The sharing economy is moving into our bedroom closets.
We already apply this idea to transportation (Uber vs. taxi) and vacation accommodations (Airbnb vs. hotel). Now, thanks to a growing number of e-commerce companies, the ability to share goods and services is being applied to our wardrobes through programs that offer clothing rentals for a monthly fee.
It’s the kind of clothes swapping that women have been doing offline since, likely, as long as there have been garments, says Emily Fox, director of marketing communications at LeTote, a San Francisco e-commerce startup. “Women are tired of what’s in their closets; they want some variety,” she says. “So, we created access to this unlimited closet at their fingertips.”
LeTote, which was founded in 2012 and was part of Y Combinator’s accelerator program, offers shoppers a selection of clothing and accessories from $59 to $79 a month. LeTote also has a program for maternity wear and it recently expanded into China. So far, the startup has raised $62 million from such investors as Andreessen Horowitz, Google Ventures, Azure Capital Partners, and others.
Rental clothing has customarily been associated with tuxedos for proms or other one-off events where a person doesn’t want to own the garment. But that began to change in 2009 when New York-based Rent the Runway debuted its service to rent special-occasion wear and accessories for women. Two years ago, the company decided to expand its business to include all clothing, through three services costing $30 per item or $89 and $159 a month, depending on frequency of new shipments. Shoppers can choose from more than 500 brands, including upscale labels like Proenza Schouler, Red Valentino, Cushnie et Ochs and Peter Pilotto.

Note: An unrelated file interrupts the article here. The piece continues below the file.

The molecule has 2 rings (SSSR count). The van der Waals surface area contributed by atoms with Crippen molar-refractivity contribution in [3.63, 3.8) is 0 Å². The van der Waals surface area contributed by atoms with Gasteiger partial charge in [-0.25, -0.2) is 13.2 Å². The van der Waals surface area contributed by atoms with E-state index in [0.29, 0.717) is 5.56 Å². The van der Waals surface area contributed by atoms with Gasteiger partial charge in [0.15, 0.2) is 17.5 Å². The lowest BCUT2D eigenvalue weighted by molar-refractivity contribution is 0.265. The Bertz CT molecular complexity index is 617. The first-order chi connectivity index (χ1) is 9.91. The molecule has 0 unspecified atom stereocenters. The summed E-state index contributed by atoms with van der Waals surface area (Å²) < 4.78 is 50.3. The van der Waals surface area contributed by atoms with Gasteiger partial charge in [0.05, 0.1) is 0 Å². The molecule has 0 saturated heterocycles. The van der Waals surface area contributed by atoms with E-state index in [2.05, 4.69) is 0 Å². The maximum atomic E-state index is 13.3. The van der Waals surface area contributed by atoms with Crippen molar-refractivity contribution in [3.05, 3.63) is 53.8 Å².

In an interview with Fortune in 2016, Jennifer Hyman, Rent the Runway’s co-founder, likened the service to Netflix’s DVD rentals: get a number of movies and use as long as you like (depending on your subscription plan); send them back to get more. “Given that Netflix is a $60 billion company—and we don’t have to watch TV or movies every day, but we do all have to get dressed—the potential for Rent the Runway was 10 times bigger than I ever thought,” she said.
(Of course, at between $8 and $14 a month, a Netflix subscription runs far below that of Rent the Runway.)
In February, Rent the Runway received $21 million from Blue Pool Capital, which is run by Alibaba founders Jack Ma and Joe Tsai, bringing the company’s total venture funding to just under $200 million, according to Crunchbase.
Despite having full closets, Americans experience “wardrobe panic” 36 times a year, according to a March study by personal … Next Page »